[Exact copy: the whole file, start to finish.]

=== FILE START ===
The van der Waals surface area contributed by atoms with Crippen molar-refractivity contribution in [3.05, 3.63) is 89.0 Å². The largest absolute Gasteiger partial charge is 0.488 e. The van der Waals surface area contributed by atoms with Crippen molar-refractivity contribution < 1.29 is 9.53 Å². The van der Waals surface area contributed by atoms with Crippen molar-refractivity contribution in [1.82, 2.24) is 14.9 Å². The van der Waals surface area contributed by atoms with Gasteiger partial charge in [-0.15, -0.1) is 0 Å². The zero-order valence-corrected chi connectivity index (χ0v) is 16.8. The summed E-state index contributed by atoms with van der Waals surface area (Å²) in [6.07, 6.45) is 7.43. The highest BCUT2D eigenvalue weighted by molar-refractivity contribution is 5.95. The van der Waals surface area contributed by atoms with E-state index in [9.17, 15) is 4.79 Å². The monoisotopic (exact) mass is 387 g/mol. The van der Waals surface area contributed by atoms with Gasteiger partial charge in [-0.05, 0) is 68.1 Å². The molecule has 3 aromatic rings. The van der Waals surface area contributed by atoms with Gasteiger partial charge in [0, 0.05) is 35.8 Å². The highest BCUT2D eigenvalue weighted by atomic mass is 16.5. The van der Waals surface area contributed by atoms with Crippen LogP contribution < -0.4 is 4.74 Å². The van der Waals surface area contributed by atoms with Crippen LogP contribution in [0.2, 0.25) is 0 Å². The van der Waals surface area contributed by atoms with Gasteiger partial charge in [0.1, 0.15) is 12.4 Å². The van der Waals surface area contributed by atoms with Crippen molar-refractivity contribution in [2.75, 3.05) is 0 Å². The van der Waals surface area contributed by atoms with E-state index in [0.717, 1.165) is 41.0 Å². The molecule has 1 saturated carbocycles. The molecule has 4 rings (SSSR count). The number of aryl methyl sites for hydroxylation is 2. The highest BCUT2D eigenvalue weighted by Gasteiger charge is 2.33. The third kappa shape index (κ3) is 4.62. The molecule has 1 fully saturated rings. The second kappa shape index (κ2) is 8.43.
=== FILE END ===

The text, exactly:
The van der Waals surface area contributed by atoms with Crippen molar-refractivity contribution in [3.05, 3.63) is 89.0 Å². The largest absolute Gasteiger partial charge is 0.488 e. The van der Waals surface area contributed by atoms with Crippen molar-refractivity contribution < 1.29 is 9.53 Å². The van der Waals surface area contributed by atoms with Crippen molar-refractivity contribution in [1.82, 2.24) is 14.9 Å². The van der Waals surface area contributed by atoms with Gasteiger partial charge in [-0.15, -0.1) is 0 Å². The zero-order valence-corrected chi connectivity index (χ0v) is 16.8. The summed E-state index contributed by atoms with van der Waals surface area (Å²) in [6.07, 6.45) is 7.43. The highest BCUT2D eigenvalue weighted by molar-refractivity contribution is 5.95. The van der Waals surface area contributed by atoms with E-state index in [9.17, 15) is 4.79 Å². The monoisotopic (exact) mass is 387 g/mol. The van der Waals surface area contributed by atoms with Gasteiger partial charge in [-0.05, 0) is 68.1 Å². The molecule has 3 aromatic rings. The van der Waals surface area contributed by atoms with Gasteiger partial charge in [0, 0.05) is 35.8 Å². The highest BCUT2D eigenvalue weighted by atomic mass is 16.5. The van der Waals surface area contributed by atoms with Crippen LogP contribution < -0.4 is 4.74 Å². The van der Waals surface area contributed by atoms with Crippen LogP contribution in [0.2, 0.25) is 0 Å². The van der Waals surface area contributed by atoms with Gasteiger partial charge in [0.1, 0.15) is 12.4 Å². The van der Waals surface area contributed by atoms with Crippen molar-refractivity contribution in [2.75, 3.05) is 0 Å². The van der Waals surface area contributed by atoms with E-state index in [0.717, 1.165) is 41.0 Å². The molecule has 1 saturated carbocycles. The molecule has 4 rings (SSSR count). The number of aryl methyl sites for hydroxylation is 2. The highest BCUT2D eigenvalue weighted by Gasteiger charge is 2.33. The third kappa shape index (κ3) is 4.62. The molecule has 1 fully saturated rings. The second kappa shape index (κ2) is 8.43.